It took a long time to get to production with three years of development, including a year of product development and two years of design for manufacturing and production, but we are now building and shipping machines every day to a variety of customers, including industrial, education and professional artisans.

Cost-effective cutting

For $7,500, you can have a compact and contained desktop machine that can make precision parts in any material. Before Wazer, traditional, entry-level waterjets and other methods to cut precision sheet metal cost more than $100,000 and were too large and messy to fit in most workshops.

Our equipment enables professional-grade results at the desktop level in any workshop. The unit is fully enclosed, making it safe, clean and quiet to operate.

The big waterjets work at very high pressures, more than 60,000 psi, and require specialty components. What we have done is leverage hydraulic components from other industries and combined these off-the-shelf components with some customization. This made a more affordable machine that still has sufficient cutting power.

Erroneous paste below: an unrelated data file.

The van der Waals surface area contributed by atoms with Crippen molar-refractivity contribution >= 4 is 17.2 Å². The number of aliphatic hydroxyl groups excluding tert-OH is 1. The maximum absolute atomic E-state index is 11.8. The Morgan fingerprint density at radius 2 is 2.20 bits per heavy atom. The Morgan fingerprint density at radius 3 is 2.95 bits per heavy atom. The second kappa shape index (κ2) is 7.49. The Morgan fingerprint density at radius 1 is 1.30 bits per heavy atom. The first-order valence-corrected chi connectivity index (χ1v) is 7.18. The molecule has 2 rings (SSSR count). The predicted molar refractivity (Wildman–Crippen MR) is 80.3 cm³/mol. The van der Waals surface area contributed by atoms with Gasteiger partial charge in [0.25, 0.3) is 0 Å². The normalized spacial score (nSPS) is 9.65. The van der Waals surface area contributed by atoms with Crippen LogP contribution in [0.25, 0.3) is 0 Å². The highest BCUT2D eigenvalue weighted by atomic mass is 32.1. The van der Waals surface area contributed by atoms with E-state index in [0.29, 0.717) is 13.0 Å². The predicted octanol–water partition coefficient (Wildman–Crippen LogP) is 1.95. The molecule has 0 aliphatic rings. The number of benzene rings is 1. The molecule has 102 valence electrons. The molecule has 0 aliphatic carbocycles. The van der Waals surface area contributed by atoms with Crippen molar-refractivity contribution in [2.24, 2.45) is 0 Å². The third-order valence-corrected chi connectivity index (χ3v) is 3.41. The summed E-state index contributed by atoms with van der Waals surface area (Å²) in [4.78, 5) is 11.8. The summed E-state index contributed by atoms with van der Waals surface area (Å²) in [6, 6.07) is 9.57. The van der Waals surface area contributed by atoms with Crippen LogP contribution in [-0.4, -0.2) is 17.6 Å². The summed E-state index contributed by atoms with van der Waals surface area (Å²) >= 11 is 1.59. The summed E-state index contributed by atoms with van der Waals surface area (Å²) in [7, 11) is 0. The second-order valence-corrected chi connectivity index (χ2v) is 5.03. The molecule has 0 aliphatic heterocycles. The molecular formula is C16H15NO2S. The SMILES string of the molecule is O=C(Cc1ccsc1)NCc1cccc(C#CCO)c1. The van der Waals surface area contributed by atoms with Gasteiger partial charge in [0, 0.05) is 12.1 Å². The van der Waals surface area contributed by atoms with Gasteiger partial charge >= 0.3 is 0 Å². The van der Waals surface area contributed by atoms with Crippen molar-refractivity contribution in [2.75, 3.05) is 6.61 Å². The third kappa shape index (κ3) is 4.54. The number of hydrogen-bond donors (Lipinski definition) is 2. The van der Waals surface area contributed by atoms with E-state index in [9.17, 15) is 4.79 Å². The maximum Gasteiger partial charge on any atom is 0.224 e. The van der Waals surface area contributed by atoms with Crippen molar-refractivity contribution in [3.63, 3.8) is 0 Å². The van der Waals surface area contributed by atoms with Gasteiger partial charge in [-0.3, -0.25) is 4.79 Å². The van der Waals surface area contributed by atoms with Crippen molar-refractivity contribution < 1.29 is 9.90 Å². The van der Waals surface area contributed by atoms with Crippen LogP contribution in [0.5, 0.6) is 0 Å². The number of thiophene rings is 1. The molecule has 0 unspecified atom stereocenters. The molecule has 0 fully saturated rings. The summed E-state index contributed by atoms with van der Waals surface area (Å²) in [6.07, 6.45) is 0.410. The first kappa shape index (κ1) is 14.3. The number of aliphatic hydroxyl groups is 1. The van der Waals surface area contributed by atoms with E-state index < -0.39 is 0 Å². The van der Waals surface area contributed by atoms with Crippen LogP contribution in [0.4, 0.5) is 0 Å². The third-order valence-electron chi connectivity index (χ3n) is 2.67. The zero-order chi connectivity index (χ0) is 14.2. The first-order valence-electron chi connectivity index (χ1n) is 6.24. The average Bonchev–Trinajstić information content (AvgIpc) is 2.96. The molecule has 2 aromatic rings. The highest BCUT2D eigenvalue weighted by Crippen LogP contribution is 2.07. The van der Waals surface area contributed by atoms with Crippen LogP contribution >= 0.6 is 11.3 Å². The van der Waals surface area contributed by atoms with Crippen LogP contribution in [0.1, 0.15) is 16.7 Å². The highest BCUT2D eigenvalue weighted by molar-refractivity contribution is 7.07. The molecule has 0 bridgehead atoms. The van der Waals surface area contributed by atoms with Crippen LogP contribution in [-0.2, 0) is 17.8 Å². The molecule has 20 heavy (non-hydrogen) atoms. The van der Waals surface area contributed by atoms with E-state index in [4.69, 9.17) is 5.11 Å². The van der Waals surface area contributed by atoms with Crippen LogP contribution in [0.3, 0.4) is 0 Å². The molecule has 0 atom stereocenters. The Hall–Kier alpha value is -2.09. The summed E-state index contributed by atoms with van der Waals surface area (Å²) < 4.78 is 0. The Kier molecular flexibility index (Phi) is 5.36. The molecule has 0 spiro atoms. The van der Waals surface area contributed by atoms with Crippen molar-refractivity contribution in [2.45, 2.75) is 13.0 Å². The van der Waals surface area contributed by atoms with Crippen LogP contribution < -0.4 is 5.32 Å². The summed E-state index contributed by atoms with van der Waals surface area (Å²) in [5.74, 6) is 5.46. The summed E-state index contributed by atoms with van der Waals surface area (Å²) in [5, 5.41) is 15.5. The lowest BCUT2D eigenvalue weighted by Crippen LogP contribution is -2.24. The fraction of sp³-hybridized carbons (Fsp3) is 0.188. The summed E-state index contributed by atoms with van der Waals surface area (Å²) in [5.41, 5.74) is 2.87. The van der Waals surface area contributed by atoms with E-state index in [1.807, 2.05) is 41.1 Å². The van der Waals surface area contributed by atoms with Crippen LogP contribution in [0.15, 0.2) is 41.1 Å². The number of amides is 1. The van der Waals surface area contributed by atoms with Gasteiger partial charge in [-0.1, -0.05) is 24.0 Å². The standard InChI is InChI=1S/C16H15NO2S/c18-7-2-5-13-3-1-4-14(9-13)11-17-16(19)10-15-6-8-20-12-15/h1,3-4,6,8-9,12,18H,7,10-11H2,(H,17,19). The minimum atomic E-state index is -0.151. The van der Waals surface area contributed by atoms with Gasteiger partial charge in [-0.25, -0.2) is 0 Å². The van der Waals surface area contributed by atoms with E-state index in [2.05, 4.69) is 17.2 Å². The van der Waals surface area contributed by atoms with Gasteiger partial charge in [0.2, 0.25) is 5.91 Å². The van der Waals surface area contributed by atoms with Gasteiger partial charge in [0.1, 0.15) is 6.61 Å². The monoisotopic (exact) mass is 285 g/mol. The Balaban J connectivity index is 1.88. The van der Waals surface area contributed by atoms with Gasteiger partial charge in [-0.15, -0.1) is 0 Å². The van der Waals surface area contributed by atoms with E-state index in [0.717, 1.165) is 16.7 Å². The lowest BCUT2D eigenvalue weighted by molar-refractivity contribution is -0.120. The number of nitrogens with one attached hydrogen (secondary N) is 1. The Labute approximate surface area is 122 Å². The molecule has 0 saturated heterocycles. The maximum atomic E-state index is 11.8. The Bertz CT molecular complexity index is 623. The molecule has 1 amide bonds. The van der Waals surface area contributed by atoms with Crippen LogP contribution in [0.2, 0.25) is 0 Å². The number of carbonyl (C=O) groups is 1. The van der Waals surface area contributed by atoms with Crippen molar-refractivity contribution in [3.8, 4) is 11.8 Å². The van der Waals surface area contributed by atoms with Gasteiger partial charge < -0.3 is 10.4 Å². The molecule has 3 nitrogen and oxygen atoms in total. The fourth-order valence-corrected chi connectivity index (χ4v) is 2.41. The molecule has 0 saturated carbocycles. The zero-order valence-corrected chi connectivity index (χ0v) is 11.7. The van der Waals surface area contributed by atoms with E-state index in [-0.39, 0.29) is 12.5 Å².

It’s the only desktop machine that cuts virtually everything. It provides a quick way to iterate designs without having to spend time and money to send a part drawing to an external waterjet service to be made. It also enables manufacturers to keep their large machines running while their Wazer desktop machine is used for prototyping and providing low-volume manufacturing.

It's on the desk

Wazer's high-velocity waterjet uses a combination of high-pressure water and sand-like abrasive particles to cut through the workpiece, achieving a high level of digital precision. The waterjet and pump need to be physically separate to isolate the vibration from the pump and motor.